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Commodity prices come tumbling down

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Most commodity prices fell in the third quarter of 2015 as a result of abundant supplies and weak demand, leading to a further downward revision in price forecasts for 2015 and 2016.

Our quarterly Commodities Markets Outlook report analyzes markets for major commodities groups and forecasts prices for 46 commodities from bananas to zinc. The price declines are part of a five-year-long commodities slump.

Notably, we lowered our 2015 forecast for crude oil prices to $52 per barrel from the $57 per barrel anticipated in our previous report. The downward revision reflects further slowing of global economic performance, and the expectation that Iranian oil exports will rise after international sanctions are lifted.

Within a few months of sanctions being lifted, Iran could increase its crude oil production toward pre-sanction levels of 3.6 million barrels per day, the report says.

Overall, energy prices dropped 17 percent in the third quarter from the previous three-month period as oil prices weakened, and are expected to average 43 percent lower in 2015 than in 2014. Even though oil consumption growth has risen this year, in part because of lower prices, especially for gasoline, and even though global production is plateauing, oil supplies continue to outpace demand. Crude oil inventories have soared in advanced economies, with much of the increase in North America.


Excluding energy, commodities fell by 5 percent in the quarter, and non-energy commodities are down more than a third from their early-2011 peak. Again, abundant inventories and weak demand are behind the softness. Agriculture prices fell 2.4 percent in the August-September period and have declined for six consecutive quarters. This is despite concerns that the current episode of the El Nino weather pattern, which can constrain crops through drought or flooding, particularly in the Southern Hemisphere, may be one of the strongest in decades.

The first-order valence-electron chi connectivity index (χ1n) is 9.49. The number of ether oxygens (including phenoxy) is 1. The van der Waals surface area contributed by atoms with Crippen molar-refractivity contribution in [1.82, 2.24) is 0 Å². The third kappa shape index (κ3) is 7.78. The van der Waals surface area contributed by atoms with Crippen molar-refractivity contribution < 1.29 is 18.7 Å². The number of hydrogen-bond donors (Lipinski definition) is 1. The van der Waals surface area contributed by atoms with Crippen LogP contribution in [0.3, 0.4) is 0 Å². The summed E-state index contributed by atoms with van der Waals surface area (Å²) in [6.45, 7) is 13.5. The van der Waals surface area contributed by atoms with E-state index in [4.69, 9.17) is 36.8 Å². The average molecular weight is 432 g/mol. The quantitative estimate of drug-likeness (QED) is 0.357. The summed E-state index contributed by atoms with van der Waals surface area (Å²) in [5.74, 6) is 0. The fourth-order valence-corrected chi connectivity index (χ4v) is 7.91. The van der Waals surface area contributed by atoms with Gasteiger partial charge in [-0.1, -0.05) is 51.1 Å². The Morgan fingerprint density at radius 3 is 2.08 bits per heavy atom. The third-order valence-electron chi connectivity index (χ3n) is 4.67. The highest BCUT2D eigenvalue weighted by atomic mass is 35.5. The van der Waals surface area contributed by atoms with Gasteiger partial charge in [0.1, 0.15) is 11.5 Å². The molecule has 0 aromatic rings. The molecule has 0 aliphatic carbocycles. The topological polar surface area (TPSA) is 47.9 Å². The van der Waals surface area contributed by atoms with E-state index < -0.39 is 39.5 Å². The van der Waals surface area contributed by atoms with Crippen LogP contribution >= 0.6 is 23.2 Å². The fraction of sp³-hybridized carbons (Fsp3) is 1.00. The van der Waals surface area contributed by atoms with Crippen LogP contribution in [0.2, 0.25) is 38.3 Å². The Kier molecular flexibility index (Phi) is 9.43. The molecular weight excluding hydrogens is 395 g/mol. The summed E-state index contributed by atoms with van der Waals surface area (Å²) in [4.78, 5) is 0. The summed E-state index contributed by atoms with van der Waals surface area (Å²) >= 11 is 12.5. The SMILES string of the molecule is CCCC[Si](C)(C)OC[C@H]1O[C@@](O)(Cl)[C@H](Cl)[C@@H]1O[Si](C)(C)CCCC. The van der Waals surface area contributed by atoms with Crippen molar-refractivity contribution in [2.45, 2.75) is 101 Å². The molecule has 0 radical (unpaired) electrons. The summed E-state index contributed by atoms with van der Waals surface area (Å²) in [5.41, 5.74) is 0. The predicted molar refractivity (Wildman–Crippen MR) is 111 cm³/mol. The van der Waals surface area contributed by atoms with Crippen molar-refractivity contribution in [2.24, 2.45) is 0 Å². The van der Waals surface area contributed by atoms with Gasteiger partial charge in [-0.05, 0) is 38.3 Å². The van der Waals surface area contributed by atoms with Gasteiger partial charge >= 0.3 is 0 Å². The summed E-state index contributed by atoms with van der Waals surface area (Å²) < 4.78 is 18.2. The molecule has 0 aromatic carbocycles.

Our report examines in depth the potential impact from El Nino and finds that it is unlikely to cause price spikes in global markets. However, it may cause disruptions in local markets.  

Looking ahead, all commodity prices are expected to decline in 2015, mainly owing to abundant supplies, and, in the case of industrial commodities, slowing demand in China and emerging markets. In addition to downward revisions to oil prices, natural gas prices are expected to move sharply lower, and coal prices are expected to fall as a result of slowing demand from China.

Non-energy prices are expect to fall across the board as well. Metals prices, led by iron-ore, are seen falling by 19 percent, while agriculture prices are projected to fall 13 percent, led by edible oils and meals. 


John Baffes

Senior Agriculture Economist, Development Economics Prospects Group

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